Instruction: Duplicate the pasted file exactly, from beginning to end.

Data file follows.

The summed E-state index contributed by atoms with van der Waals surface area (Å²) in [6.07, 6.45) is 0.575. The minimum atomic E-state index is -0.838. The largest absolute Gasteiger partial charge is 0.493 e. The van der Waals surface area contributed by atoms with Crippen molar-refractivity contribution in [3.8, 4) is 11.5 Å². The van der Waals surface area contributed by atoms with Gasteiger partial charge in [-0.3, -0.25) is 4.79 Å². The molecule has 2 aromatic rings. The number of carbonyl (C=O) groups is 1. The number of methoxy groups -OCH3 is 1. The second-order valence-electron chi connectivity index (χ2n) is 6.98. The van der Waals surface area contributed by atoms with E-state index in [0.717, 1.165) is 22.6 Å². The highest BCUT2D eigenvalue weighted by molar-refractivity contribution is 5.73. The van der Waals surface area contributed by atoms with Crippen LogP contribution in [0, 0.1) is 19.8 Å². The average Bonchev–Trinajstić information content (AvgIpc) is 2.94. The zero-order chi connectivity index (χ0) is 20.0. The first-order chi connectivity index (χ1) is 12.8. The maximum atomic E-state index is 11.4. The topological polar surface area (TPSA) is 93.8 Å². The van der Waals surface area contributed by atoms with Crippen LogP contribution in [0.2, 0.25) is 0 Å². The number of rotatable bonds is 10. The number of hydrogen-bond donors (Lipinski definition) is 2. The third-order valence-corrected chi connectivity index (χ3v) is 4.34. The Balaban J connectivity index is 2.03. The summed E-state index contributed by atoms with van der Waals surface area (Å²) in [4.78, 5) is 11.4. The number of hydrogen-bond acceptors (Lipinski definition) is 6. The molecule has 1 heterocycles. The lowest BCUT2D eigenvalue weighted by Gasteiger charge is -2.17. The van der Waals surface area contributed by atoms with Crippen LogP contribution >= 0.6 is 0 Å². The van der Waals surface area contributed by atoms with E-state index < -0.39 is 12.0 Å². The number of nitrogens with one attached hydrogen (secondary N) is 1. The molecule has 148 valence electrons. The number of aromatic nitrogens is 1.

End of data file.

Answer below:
The summed E-state index contributed by atoms with van der Waals surface area (Å²) in [6.07, 6.45) is 0.575. The minimum atomic E-state index is -0.838. The largest absolute Gasteiger partial charge is 0.493 e. The van der Waals surface area contributed by atoms with Crippen molar-refractivity contribution in [3.8, 4) is 11.5 Å². The van der Waals surface area contributed by atoms with Gasteiger partial charge in [-0.3, -0.25) is 4.79 Å². The molecule has 2 aromatic rings. The number of carbonyl (C=O) groups is 1. The number of methoxy groups -OCH3 is 1. The second-order valence-electron chi connectivity index (χ2n) is 6.98. The van der Waals surface area contributed by atoms with E-state index in [0.717, 1.165) is 22.6 Å². The highest BCUT2D eigenvalue weighted by molar-refractivity contribution is 5.73. The van der Waals surface area contributed by atoms with Crippen LogP contribution in [0, 0.1) is 19.8 Å². The average Bonchev–Trinajstić information content (AvgIpc) is 2.94. The zero-order chi connectivity index (χ0) is 20.0. The first-order chi connectivity index (χ1) is 12.8. The maximum atomic E-state index is 11.4. The topological polar surface area (TPSA) is 93.8 Å². The van der Waals surface area contributed by atoms with Crippen LogP contribution in [0.2, 0.25) is 0 Å². The number of rotatable bonds is 10. The number of hydrogen-bond donors (Lipinski definition) is 2. The third-order valence-corrected chi connectivity index (χ3v) is 4.34. The Balaban J connectivity index is 2.03. The summed E-state index contributed by atoms with van der Waals surface area (Å²) in [4.78, 5) is 11.4. The number of hydrogen-bond acceptors (Lipinski definition) is 6. The molecule has 1 heterocycles. The lowest BCUT2D eigenvalue weighted by Gasteiger charge is -2.17. The van der Waals surface area contributed by atoms with Crippen LogP contribution >= 0.6 is 0 Å². The van der Waals surface area contributed by atoms with E-state index < -0.39 is 12.0 Å². The number of nitrogens with one attached hydrogen (secondary N) is 1. The molecule has 148 valence electrons. The number of aromatic nitrogens is 1.